April 1, 1933 — The German boycott of Jewish businesses

Yesterday marked the start of Genocide Awareness Month. April was selected because of all the genocides that started during that month and because of the number of other significant events that took place.

The boycott that started the Holocaust

About three months after Adolph Hitler took control of Germany, his government staged a boycott of all businesses owned by Jewish people. Starting at 10:00 am, German soldiers were stationed outside of all Jewish businesses. They tried to prevent entry but were often rebuffed as Germans ignored their pleas to shop or do business elsewhere. This was a mainly non-violent event but there were areas where Jewish businesses were vandalized and looted and a number of people in the Jewish business community were attacked. This is also when Jewish businesses were marked with yellow stars of David. The Nazis distributed signs that read “The Jews Are Our Misfortune and “Don’t Buy from Jews.”

Nazi Chief Strategist Joseph Goebbels led the effort. The German government alleged that the boycott was a response to the “horror propaganda” being spread by their opponents. Goebbels asserted that Jewish people were spreading lies to make them look bad. He blamed the anti-Nazi boycotts that were happening all over the world and the bad press the nation had been getting since Hitler’s rise to power.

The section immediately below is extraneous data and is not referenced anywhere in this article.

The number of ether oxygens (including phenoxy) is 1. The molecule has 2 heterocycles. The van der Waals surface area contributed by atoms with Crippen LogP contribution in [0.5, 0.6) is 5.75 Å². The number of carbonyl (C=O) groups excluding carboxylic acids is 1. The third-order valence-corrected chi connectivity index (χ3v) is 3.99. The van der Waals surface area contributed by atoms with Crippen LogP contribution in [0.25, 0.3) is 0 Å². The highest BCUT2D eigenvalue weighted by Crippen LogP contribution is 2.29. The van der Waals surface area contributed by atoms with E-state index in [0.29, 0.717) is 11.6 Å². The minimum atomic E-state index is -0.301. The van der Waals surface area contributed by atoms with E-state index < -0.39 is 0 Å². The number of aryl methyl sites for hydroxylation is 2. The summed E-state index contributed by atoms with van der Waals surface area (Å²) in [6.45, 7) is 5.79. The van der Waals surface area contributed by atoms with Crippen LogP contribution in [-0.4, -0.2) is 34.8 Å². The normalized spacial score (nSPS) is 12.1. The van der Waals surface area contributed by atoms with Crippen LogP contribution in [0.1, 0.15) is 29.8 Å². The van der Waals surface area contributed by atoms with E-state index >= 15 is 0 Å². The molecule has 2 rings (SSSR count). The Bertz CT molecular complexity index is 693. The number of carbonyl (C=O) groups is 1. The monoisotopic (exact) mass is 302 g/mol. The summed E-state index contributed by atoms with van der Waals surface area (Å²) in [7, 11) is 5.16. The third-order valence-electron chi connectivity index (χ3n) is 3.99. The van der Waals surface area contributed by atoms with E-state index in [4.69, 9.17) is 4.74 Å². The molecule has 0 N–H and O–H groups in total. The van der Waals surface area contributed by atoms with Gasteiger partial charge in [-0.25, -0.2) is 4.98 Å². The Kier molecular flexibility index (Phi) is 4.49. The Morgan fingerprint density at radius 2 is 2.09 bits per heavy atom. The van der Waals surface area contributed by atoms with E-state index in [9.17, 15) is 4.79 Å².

The response to the boycott was swift and it lasted only one day but marked the start of the propaganda campaign that turned into the Holocaust.

Propaganda is a powerful tool used in every war. Goebbels said the boycott was because of anti-Nazi boycotts caused by the Jews. One of Russian President Vladimir Putin’s excuses for invading Ukraine is to rid the nation of Nazis. The Myanmar junta claims they voter fraud in the 2020 election was a threat to national sovereignty. Rwandan President Paul Kagame silenced his political foe, Hotel Rwanda hero Paul Rusesabagina by kidnapping him and throwing him in prison for life.

Another reason to remember and reflect on this event is it is a good example of how a smaller event such as a one-day boycott led to the brutal murder of more than six million people. As the world seems more than ever to lean towards authoritarianism over democracy, it is more important than ever to pay attention to the world around us and the events unfolding everywhere.

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